Today we will be discussing whether blood transfusions predispose patients to prostate cancer reoccurrence after radical prostatectomy.
Although blood transfusions are one of the most common hospital procedures in the United States, they carry risks including potential immunomodulatory effects.
Dr. Sprung explains:
“It has been documented that the use of allogeneic blood transfusion can induce immunosuppression time of surgery is time when there is increased potential for dissemination of tumor cells due to surgical manipulations and if your immune system is suppressed, there is certainly a potential that will result in faster tumor progression.”
Two recent studies published in TRANSFUSION examined whether transfusions are associated with prostate cancer reoccurrence and morbidity.
Dr. Han from Johns Hopkins and his team reviewed more than 7,000 radical prostatectomy patient records between 1994 and 2012 and divided them into three groups: patients without transfusions, autologous transfusions only, and any allogeneic transfusions. Results were adjusted for clinical variables, and patients were followed for a median time of 6 years.
Here is Dr. Han:
“We found that the blood transfusion, whether it is autologous or allogeneic transfusion, does not independently affect the risk of recurrence or survival after radical prostatectomy. Also, the amount of blood transfused did not change the outcome.”
Dr. Sprung and his team at the Mayo Clinic also examined radical prostatectomy patient records from 1991 to 2005. They found almost 400 patients who received allogeneic blood and matched them with two controls who did not receive transfusions. Patients were matched by date of surgery, age, PSA levels, said pathologic tumor stage, Gleason scores, and type of anesthetic. After a follow-up period of about 10 years, allogeneic blood transfusions were not associated with cancer reoccurrence or morbidity.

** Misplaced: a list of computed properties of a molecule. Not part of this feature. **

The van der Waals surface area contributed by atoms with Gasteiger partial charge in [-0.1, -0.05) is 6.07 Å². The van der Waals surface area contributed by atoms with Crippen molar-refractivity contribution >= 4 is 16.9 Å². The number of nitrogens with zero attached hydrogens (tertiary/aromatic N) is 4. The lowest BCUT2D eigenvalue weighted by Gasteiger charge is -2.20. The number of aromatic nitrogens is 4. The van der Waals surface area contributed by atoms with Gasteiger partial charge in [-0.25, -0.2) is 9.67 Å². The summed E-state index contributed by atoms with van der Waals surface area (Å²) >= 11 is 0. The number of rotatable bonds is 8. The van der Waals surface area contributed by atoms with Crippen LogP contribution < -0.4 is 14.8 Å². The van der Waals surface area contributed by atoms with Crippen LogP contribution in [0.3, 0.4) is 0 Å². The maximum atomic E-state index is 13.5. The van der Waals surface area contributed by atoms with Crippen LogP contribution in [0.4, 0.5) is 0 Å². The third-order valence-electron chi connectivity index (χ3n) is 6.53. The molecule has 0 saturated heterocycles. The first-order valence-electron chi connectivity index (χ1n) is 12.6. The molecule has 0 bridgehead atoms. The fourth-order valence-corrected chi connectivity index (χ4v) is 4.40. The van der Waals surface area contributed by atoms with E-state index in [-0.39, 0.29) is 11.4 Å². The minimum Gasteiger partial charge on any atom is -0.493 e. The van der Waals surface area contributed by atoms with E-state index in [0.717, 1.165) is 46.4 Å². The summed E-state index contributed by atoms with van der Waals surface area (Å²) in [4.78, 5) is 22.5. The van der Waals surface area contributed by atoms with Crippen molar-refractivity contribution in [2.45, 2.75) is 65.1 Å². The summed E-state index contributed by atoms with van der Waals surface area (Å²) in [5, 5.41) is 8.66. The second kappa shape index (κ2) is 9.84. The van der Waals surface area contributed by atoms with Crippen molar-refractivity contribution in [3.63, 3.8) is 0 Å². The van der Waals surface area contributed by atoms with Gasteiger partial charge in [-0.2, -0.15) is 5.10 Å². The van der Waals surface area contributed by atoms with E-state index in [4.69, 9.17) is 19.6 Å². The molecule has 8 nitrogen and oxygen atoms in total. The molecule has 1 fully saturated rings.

Dr. Sprung emphasizes that transfusions should be used for prostate cancer patients if they are needed:
“There is no fear of potentiation of tumor growth by administering these cells. So the finding ultimately suggests that the fear of blood transfusion worsening oncological outcomes in patients undergoing prostatectomy for cancer is really not substantiated.”
We’ll be back with another edition of Transfusion News on September 30. Thanks for joining us.
1. Chalfin HJ, Frank SM, Feng Z, Trock BJ, Drake CG, Partin AW, Humphreys E, Ness PM, Jeong BC, Lee SB, Han M. Allogeneic versus autologous blood transfusion and survival after radical prostatectomy. Transfusion 2014;54:2168-2174.
2. Vamvakas EC. Allogeneic blood transfusions and cancer recurrence: 20 years later. Transfusion 2014;54:2149-2153.
3. Yeoh TY, Scavonetto F, Weingarten TN, Karnes RJ, van Buskirk CM, Hanson AC, Schroeder DR, Sprung J. Perioperative allogeneic nonleukoreduced blood transfusion and prostate cancer outcomes after radical prostatectomy. Transfusion 2014;54:2175-2181.
Transfusion offers CME credit for this study! Log on at www.wileyhealthlearning.com/trf.